U.S. Supreme Court Justice Ruth Bader Ginsburg meets with Cherokee Nation Tribal Councilor Victoria Mitchell Vazquez and Cherokee Nation Secretary of State Chuck Hoskin Jr.
Thank her for Dissent Vote in Veronica Brown Case
WASHINGTON — Cherokee Nation Tribal Councilor Victoria Mitchell Vazquez and Secretary of State Chuck Hoskin Jr. met with United States Supreme Court Justice Ruth Joan Bader Ginsburg recently.
The two were in Washington, DC for the White House Tribal National Conference and were able to set up a special meeting with Justice Ginsberg.
“We thanked Justice Ginsburg for her well-reasoned dissenting opinion in the Veronica Brown case and many of her stances on our tribal issues. We also gifted her with a miniature of the original Cherokee Nation Supreme Court building, which is the oldest public building in the State of Oklahoma,” said Hoskin. “She appreciates our court system and it is important for us to meet with members of the judicial branch of federal government. It helps put a human face on what we do as a government, and I think that’s important.”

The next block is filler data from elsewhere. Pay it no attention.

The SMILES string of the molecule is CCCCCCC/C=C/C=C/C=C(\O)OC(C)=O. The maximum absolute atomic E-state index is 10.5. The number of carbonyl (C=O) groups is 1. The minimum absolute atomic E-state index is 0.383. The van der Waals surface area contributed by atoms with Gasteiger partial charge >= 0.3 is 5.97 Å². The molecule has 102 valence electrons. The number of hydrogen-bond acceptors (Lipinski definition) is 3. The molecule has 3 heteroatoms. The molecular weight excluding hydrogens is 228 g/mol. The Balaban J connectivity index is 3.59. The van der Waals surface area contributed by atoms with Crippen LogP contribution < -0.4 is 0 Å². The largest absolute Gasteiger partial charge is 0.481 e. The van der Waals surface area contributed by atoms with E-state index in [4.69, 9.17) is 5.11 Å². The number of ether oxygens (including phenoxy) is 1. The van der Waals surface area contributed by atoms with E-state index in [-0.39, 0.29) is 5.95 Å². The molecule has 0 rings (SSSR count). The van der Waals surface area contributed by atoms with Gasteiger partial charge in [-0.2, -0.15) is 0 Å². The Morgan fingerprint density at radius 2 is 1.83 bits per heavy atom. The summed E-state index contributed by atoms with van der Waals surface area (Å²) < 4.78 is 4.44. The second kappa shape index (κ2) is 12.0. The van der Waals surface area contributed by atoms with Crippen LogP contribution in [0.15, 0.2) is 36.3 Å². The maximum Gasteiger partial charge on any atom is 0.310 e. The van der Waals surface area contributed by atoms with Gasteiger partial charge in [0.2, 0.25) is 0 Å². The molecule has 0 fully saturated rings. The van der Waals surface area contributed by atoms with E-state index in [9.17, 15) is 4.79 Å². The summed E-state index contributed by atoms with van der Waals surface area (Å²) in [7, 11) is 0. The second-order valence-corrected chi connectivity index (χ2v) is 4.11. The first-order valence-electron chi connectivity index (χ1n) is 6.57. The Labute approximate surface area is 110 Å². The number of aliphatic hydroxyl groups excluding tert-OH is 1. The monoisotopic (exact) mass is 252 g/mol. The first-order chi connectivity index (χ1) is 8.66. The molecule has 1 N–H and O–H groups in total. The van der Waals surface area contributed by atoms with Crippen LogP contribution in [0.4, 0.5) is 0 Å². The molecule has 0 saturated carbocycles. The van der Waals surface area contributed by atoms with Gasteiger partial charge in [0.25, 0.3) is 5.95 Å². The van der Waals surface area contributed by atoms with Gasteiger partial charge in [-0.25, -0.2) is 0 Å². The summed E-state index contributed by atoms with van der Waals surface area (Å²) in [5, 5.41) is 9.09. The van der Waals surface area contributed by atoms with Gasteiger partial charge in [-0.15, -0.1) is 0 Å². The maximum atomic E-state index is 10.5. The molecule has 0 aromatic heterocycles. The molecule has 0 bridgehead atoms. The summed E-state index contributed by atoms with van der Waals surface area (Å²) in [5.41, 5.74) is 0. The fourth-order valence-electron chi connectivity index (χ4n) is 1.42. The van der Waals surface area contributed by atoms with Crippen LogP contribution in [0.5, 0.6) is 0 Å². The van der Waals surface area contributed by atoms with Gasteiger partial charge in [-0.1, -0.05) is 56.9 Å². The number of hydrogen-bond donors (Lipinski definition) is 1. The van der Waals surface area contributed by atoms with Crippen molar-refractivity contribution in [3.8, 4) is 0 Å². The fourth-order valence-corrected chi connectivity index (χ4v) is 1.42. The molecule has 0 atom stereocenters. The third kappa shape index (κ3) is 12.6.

Vazquez originally met Justice Ginsberg in 2000 at the renowned Santa Fe Indian Art market, where she operated a pottery booth with her mother, Annabelle (Sixkiller) Mitchell. Both artisans have been named Cherokee National Treasures and Vazquez vividly remembers the art Justice Ginsberg purchased: a Cherokee themed ceramic plate with a shell carving that was designed with four woodpecker heads.
“When this little woman in a big hat came to the booth and wanted to buy a piece we had already sold, I told her I could make something specifically for her. She handed me the business card and I was shocked to see she was a United States Supreme Court Justice,” Vazquez said.
Over the years Vazquez and Ginsberg maintained a friendship through letter correspondence.
“She is the nicest and sweetest woman,” Vazquez said. “Plus she is proud of me for my work as an artist, and now as a tribal council member.”